Hiking Québec: L’Acropole des Draveurs – Le Parc National des Hautes-Gorges-de-la-Rivière-Malbaie

During the Patriot’s Day (or Victoria Day in the rest of Canada) holiday weekend, we decided to venture a little farther from Québec to the Parc National des Hautes-Gorges-de-la-Rivière-Malbaie. With the forecast predicting summer temperatures all weekend, we were itching to get outside again and also do a little camping. Since we hadn’t yet bought a tent, we thought we’d try out the Huttopia tents that are a newer feature of the SEPAQ park network.

Sunset in the park.

Arriving in the afternoon, we were too late to do the best hike in the park, l’Acropole des Draveurs, so we just explored the area around the visitor center and enjoyed the warm weather. In order to limit traffic in the park, visitors are asked to use the shuttle bus to get around. The last shuttle is at 6pm, so unless you bring your own bike or feel like walking a few extra kilometers, you are pretty much obligated to organize your time around that. Had we been able to bring our own bikes, we could have probably done our hike. But it all turned out for the best as we were able to beat the crowds, and the heat, by starting out early the following morning.

A section of the trail.

We caught the first shuttle at 8am and had the trail to ourselves. As the day wore on, we were quite happy to have already finished the extremely difficult first 2 kilometers before the worst heat of the day set in. The trail starts off with a fairly steep climb for 2 kilometers with lots of stairs and rocks that really challenged my short legs. Though difficult, it’s a very beautiful part of the trail as it follows a nice cascading stream. At kilometer 3 the trail levels out a bit, and is probably the easiest part of the hike. But it’s still climbing! Around the 4th kilometer the vegetation starts getting smaller and the trail gets steeper, before you reach the first summit. This is near where we spotted a spruce grouse hiding in the boreal undergrowth.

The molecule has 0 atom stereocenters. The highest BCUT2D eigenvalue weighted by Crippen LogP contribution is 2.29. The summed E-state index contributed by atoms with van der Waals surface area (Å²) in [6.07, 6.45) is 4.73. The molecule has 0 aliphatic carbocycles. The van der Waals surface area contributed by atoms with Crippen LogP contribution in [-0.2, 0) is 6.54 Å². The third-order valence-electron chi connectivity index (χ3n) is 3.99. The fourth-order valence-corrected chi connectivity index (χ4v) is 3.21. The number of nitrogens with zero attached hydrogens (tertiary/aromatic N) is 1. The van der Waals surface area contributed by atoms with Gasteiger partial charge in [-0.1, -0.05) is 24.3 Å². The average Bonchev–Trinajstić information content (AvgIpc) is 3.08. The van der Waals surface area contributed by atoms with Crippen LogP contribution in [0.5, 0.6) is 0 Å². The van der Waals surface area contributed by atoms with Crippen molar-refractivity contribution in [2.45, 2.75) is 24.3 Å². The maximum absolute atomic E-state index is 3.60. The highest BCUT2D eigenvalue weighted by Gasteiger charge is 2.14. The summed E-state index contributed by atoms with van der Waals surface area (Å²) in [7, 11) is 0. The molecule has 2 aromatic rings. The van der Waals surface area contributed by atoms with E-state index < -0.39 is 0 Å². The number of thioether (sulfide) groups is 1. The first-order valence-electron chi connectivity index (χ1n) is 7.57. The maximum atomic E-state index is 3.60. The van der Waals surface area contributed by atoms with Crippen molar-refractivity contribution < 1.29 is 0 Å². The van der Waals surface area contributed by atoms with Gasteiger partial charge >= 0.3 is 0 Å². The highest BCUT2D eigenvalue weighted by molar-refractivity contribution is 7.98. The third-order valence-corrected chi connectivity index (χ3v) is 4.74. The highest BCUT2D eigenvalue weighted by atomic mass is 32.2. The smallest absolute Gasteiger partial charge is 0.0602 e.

View from the first summit.

The last kilometer is from the first summit to the third, each one slightly higher than the last. After resting a while and eating lunch on the third summit, we reluctantly started the descent. Due to its steepness, the trail is just as difficult going down and by the end my knees were on fire and my legs had turned to jelly. We passed tons of other hikers who were on their way up, and there was no longer much shade on the trail. At nearly 30°C (86°F) and almost out of water, we were parched and crispy by the time we finished. All in all, a great hike to do if you’re in the area. The views are stunning and it’s interesting to see arctic vegetation without going too far north. If you’re lucky, which we weren’t, you may even see a caribou!

View from the third summit.

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